– Exhibition as a Market: Artists began making work to sell rather than being commissioned. This lead to the exhibition originally being a format for buyers and artists to be introduced. The context reassured the public that the work was of a high standard. Positioning was everything: there were prime positions on the wall that had greatest visibility – a bit like visual merchandising in a shop, displaying things in a way that will make them sell better.
– Exhibition as Education: Like in the RA, the work is accompanied by a lot of text and explanantion, eg booklets, wall text, audio tours etc. The exhibition exists as a way of teaching you about the art, in line with the common notion that to enjoy the work without understanding it is inadequate.
This reminds me of some of the things I saw in Venice – the Palazzo Fortuny and the 2017 Future Generations Prize were some of my favourite exhibitions, and they provided no information about the works other than a name and date. I feel like letting the art speak for itself is more valuable.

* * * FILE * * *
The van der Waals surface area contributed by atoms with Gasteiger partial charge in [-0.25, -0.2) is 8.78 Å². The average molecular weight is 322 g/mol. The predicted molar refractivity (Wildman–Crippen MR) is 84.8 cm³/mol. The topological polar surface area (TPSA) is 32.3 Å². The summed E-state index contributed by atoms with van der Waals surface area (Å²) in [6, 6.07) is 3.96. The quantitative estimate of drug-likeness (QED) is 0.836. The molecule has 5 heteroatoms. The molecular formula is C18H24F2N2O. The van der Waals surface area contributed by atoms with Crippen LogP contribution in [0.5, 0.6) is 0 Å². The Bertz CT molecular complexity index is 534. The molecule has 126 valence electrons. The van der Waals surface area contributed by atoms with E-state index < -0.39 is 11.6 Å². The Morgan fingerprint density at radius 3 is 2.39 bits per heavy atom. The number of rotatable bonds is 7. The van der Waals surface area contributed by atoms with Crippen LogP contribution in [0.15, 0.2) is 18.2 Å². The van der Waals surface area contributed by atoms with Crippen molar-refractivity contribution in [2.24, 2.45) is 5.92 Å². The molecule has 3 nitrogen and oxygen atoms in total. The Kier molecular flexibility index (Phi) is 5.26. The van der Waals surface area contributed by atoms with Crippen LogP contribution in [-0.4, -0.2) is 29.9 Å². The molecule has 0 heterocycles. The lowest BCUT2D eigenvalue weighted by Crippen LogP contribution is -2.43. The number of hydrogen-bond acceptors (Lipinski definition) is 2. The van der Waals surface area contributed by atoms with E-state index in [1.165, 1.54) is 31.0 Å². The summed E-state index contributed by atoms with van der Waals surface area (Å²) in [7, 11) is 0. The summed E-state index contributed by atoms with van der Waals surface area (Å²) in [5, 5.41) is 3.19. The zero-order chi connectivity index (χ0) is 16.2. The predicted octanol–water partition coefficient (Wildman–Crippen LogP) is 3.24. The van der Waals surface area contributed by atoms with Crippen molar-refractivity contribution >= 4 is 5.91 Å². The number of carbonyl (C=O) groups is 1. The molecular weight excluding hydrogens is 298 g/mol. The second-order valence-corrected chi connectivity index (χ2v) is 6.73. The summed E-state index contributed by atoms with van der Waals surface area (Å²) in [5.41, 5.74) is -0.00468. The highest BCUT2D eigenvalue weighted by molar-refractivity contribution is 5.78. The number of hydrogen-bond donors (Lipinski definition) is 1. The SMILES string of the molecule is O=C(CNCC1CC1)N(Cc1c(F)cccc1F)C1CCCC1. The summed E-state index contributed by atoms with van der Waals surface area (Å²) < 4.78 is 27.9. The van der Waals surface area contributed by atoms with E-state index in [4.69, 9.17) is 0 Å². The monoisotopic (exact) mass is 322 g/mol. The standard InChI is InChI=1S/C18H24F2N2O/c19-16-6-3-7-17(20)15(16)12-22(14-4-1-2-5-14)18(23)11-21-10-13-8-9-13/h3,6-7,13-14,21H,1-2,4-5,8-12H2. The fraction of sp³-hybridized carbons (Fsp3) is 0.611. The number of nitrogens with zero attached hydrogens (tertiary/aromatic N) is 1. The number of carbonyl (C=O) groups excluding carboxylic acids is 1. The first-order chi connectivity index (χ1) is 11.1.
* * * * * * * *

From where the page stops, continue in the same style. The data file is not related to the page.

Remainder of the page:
– The Exhibition as making Public: The exhibition is a social ritual – you queue up, have a glass of wine, etc. There is a determined pathway to work your way through an exhibition – it is a form of theatre about how people move through a space. The artwork sets the conditions for how the viewer moves through a space. The exhibition is incomplete without an audience, the viewer is part of it from the moment they enter.
-The Exhibition as an Argument: The curator’s argument is evidenced by the work in an exhibition. It’s a way of saying these works belong together, and what isn’t here doesn’t. Positioning determines significance, as does format – the white cube format was originally used to make works seem more scientific and clinical.
-information is presented in three ways: a dictionary, work is ordered in advance; a map, you have to navigate your way around; or a magazine, each room is unrelated. The way of presenting is crucial to what an artwork says as well. A plinth is not just a plinth, when does is end and the work begin? etc.
-The Exhibition as Temporary: The work isn’t everlasting, therefore it becomes an event. Bigger risks are taken, more outlandish pieces are created.